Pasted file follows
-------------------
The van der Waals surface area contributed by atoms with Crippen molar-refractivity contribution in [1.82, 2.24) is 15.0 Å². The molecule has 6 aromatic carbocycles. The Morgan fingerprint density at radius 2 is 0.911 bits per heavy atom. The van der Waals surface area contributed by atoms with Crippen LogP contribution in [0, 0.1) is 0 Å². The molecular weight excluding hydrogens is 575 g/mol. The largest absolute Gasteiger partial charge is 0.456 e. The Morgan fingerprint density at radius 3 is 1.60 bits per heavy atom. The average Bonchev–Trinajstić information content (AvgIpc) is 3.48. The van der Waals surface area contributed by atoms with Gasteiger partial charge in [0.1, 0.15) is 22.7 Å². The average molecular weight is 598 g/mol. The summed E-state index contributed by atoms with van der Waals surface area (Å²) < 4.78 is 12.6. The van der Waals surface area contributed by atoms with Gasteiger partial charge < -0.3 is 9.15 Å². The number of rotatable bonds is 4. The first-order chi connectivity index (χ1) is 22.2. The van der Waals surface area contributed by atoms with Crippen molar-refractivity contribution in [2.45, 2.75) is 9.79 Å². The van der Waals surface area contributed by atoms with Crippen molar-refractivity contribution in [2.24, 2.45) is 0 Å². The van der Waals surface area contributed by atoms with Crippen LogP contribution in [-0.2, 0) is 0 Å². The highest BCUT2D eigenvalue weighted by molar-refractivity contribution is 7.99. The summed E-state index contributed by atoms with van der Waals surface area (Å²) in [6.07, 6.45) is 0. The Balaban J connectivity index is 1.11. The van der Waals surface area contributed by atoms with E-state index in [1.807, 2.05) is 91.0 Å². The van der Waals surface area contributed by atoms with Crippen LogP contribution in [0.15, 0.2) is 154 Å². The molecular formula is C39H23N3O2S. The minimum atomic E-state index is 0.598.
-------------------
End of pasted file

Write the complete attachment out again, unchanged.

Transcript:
The van der Waals surface area contributed by atoms with Crippen molar-refractivity contribution in [1.82, 2.24) is 15.0 Å². The molecule has 6 aromatic carbocycles. The Morgan fingerprint density at radius 2 is 0.911 bits per heavy atom. The van der Waals surface area contributed by atoms with Crippen LogP contribution in [0, 0.1) is 0 Å². The molecular weight excluding hydrogens is 575 g/mol. The largest absolute Gasteiger partial charge is 0.456 e. The Morgan fingerprint density at radius 3 is 1.60 bits per heavy atom. The average Bonchev–Trinajstić information content (AvgIpc) is 3.48. The van der Waals surface area contributed by atoms with Gasteiger partial charge in [0.1, 0.15) is 22.7 Å². The average molecular weight is 598 g/mol. The summed E-state index contributed by atoms with van der Waals surface area (Å²) < 4.78 is 12.6. The van der Waals surface area contributed by atoms with Gasteiger partial charge < -0.3 is 9.15 Å². The number of rotatable bonds is 4. The first-order chi connectivity index (χ1) is 22.2. The van der Waals surface area contributed by atoms with Crippen molar-refractivity contribution in [2.45, 2.75) is 9.79 Å². The van der Waals surface area contributed by atoms with Crippen molar-refractivity contribution in [2.24, 2.45) is 0 Å². The van der Waals surface area contributed by atoms with Crippen LogP contribution in [-0.2, 0) is 0 Å². The highest BCUT2D eigenvalue weighted by molar-refractivity contribution is 7.99. The summed E-state index contributed by atoms with van der Waals surface area (Å²) in [6.07, 6.45) is 0. The Balaban J connectivity index is 1.11. The van der Waals surface area contributed by atoms with E-state index in [1.807, 2.05) is 91.0 Å². The van der Waals surface area contributed by atoms with Crippen LogP contribution in [0.15, 0.2) is 154 Å². The molecular formula is C39H23N3O2S. The minimum atomic E-state index is 0.598.